When 74-year old Ben Wald decided to end his life, he did it with full state approval and the assistance of his wife and doctor. The retired social worker had stage-four lymphatic cancer with less than six months to live. Having dwindled down to 118 pounds (53.5 kilograms) and weakened by his long bout with illness, he informed his wife that he wanted to end his life. According to his wife Pam, "It was very difficult to do, but I listened. I told him I supported him, and I said I’d be there all the way."
Under Oregon's Death With Dignity Act (DWDA) which was passed in 1997, assisted suicide is legal providing that the patient is terminally ill, is of sound mind, and makes two requests to a doctor for assistance with suicide at least fifteen days apart. The patient then has to make a written request signed by two witnesses. Two doctors also need to confirm a prognosis of having less than six months to live and patients are required to be informed of alternatives such as hospice care.
Despite attempts to repeal the legislation and opposition from dissenting doctors and religious organizations, hundreds of terminally patients have used the DWDA to end their own lives. For patients like Ben Ward, finding a participating physician is often the hardest part since many are reluctant to get involved in assisted suicides. At present, there are only 61 partipating physicians in the entire state of Oregon, most of them living in the city of Portland. For people like the Walds, this can mean repeated trips over long distances to meet DWDA guidelines for assisted suicides.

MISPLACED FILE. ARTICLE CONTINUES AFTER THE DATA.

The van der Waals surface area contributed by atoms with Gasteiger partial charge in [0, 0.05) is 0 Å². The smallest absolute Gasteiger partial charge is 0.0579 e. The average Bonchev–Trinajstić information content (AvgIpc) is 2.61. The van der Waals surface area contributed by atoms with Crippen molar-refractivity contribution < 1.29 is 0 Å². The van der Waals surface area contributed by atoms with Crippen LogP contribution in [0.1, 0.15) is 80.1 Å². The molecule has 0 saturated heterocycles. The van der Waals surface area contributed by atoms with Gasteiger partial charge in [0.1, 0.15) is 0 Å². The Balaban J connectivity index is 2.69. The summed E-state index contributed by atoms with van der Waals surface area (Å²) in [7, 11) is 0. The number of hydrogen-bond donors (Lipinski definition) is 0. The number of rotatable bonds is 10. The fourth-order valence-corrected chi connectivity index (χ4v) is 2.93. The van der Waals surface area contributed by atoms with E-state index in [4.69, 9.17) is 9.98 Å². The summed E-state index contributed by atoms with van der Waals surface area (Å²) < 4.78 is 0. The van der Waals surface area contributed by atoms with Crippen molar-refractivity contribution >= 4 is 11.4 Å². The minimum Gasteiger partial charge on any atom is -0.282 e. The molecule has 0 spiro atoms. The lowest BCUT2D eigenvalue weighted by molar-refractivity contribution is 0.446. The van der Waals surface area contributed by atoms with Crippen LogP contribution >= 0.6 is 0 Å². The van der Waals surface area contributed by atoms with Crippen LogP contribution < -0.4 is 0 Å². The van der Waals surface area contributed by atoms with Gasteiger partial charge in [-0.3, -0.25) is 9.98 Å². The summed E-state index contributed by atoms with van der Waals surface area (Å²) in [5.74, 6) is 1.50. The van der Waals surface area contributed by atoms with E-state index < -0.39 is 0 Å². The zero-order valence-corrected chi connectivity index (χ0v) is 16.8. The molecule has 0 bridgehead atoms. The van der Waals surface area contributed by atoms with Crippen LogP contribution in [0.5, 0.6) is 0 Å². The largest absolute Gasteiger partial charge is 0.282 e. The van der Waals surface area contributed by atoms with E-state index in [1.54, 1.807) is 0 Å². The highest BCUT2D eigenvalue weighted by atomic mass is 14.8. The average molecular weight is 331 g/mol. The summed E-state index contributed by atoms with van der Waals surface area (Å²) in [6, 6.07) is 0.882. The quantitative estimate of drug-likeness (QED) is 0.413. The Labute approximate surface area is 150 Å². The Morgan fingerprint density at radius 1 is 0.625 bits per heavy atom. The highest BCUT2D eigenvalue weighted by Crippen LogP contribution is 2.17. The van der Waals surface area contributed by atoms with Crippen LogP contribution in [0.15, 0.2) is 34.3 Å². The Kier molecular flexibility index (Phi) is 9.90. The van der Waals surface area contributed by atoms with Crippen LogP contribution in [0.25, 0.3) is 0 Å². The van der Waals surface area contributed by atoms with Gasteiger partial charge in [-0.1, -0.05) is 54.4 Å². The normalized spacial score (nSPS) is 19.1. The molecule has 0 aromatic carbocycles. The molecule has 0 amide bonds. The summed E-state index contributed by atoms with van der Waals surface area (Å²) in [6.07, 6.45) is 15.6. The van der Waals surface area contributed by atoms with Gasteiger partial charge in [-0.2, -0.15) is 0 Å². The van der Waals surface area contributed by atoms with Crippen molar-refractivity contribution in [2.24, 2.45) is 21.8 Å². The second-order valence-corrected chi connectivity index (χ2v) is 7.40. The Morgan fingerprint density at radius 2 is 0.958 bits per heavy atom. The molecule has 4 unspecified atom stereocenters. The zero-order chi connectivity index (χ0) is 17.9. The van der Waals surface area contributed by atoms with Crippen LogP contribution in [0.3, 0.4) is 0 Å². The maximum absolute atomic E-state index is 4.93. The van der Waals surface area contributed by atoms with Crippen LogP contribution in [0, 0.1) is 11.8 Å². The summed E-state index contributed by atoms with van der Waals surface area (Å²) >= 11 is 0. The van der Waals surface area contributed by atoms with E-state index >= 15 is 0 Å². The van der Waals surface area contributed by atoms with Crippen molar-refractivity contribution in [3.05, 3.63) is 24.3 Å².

Although organizations such as Compassion and Choices provide end-of-life consultations for patients interested in ending their lives, filling out the required paperwork and finding a willing physician still took time for the Walds. The lethal dose prescription cost $500 and required a two-hour drive to a pharmacy near Portland by a family friend. Ben Wald took the barbituate dose a day later with family and friends gathered at his bedside. After a few final words with his spouse, he stopped breathing.
Since her husband's death, Pam Wald has been an outspoken advocate of doctor-assisted suicide and is working to "break down the barriers" that she and her husband faced as he tried to end his life. Despite fears that right-to-die legislation will be misused with people being "coerced" into death by their heirs, there is little real evidence that this is the case. Oregon's DWDA legislation is intended to give terminally ill people a chance to reconsider their decision to end their lives though this can make assisted suicide difficult in many cases.
Despite numerous legal challenges, Oregon's Death With Dignity Act remains in force with 77 people in Oregon committing suicide in the past year alone. For many other jurisdictions, including here in Canada, the legal fight for doctor-assisted suicide continues. While Quebec seems resolved to pass Bill 52 legalizing assisted suicide in that province, there seems little chance of passing similar legislation at the federal level in the foreseeable future.